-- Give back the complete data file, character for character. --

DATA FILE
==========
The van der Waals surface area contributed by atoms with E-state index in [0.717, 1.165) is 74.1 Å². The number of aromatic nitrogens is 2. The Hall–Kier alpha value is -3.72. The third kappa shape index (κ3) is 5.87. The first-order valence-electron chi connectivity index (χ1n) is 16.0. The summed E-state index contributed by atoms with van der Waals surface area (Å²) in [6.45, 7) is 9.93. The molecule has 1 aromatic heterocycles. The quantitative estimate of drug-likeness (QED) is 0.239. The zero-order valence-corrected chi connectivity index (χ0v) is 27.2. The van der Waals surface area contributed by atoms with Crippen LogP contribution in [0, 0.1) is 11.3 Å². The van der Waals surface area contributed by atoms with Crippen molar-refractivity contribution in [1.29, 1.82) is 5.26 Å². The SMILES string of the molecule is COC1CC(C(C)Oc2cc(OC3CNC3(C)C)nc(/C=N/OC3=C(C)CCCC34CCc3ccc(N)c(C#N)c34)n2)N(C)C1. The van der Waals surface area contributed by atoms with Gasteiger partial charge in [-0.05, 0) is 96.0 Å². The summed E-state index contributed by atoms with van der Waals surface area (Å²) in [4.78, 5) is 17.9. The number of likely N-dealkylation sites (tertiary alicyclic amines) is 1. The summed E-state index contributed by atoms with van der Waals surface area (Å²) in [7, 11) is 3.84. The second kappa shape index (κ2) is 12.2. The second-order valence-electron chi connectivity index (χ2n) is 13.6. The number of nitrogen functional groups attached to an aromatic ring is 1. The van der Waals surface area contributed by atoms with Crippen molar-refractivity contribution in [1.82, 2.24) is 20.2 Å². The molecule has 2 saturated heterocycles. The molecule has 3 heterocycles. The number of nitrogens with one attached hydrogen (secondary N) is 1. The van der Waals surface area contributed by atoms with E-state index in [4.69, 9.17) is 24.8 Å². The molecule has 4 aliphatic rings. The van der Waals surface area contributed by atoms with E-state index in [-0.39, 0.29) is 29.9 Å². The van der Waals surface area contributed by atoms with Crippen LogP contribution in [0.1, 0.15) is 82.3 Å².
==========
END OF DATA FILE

The van der Waals surface area contributed by atoms with E-state index in [0.717, 1.165) is 74.1 Å². The number of aromatic nitrogens is 2. The Hall–Kier alpha value is -3.72. The third kappa shape index (κ3) is 5.87. The first-order valence-electron chi connectivity index (χ1n) is 16.0. The summed E-state index contributed by atoms with van der Waals surface area (Å²) in [6.45, 7) is 9.93. The molecule has 1 aromatic heterocycles. The quantitative estimate of drug-likeness (QED) is 0.239. The zero-order valence-corrected chi connectivity index (χ0v) is 27.2. The van der Waals surface area contributed by atoms with Crippen LogP contribution in [0, 0.1) is 11.3 Å². The van der Waals surface area contributed by atoms with Crippen molar-refractivity contribution in [1.29, 1.82) is 5.26 Å². The SMILES string of the molecule is COC1CC(C(C)Oc2cc(OC3CNC3(C)C)nc(/C=N/OC3=C(C)CCCC34CCc3ccc(N)c(C#N)c34)n2)N(C)C1. The van der Waals surface area contributed by atoms with Gasteiger partial charge in [-0.05, 0) is 96.0 Å². The summed E-state index contributed by atoms with van der Waals surface area (Å²) in [4.78, 5) is 17.9. The number of likely N-dealkylation sites (tertiary alicyclic amines) is 1. The summed E-state index contributed by atoms with van der Waals surface area (Å²) in [7, 11) is 3.84. The second kappa shape index (κ2) is 12.2. The second-order valence-electron chi connectivity index (χ2n) is 13.6. The number of nitrogen functional groups attached to an aromatic ring is 1. The van der Waals surface area contributed by atoms with Crippen molar-refractivity contribution in [1.82, 2.24) is 20.2 Å². The molecule has 2 saturated heterocycles. The molecule has 3 heterocycles. The number of nitrogens with one attached hydrogen (secondary N) is 1. The van der Waals surface area contributed by atoms with E-state index in [4.69, 9.17) is 24.8 Å². The molecule has 4 aliphatic rings. The van der Waals surface area contributed by atoms with E-state index in [-0.39, 0.29) is 29.9 Å². The van der Waals surface area contributed by atoms with Crippen LogP contribution in [0.1, 0.15) is 82.3 Å².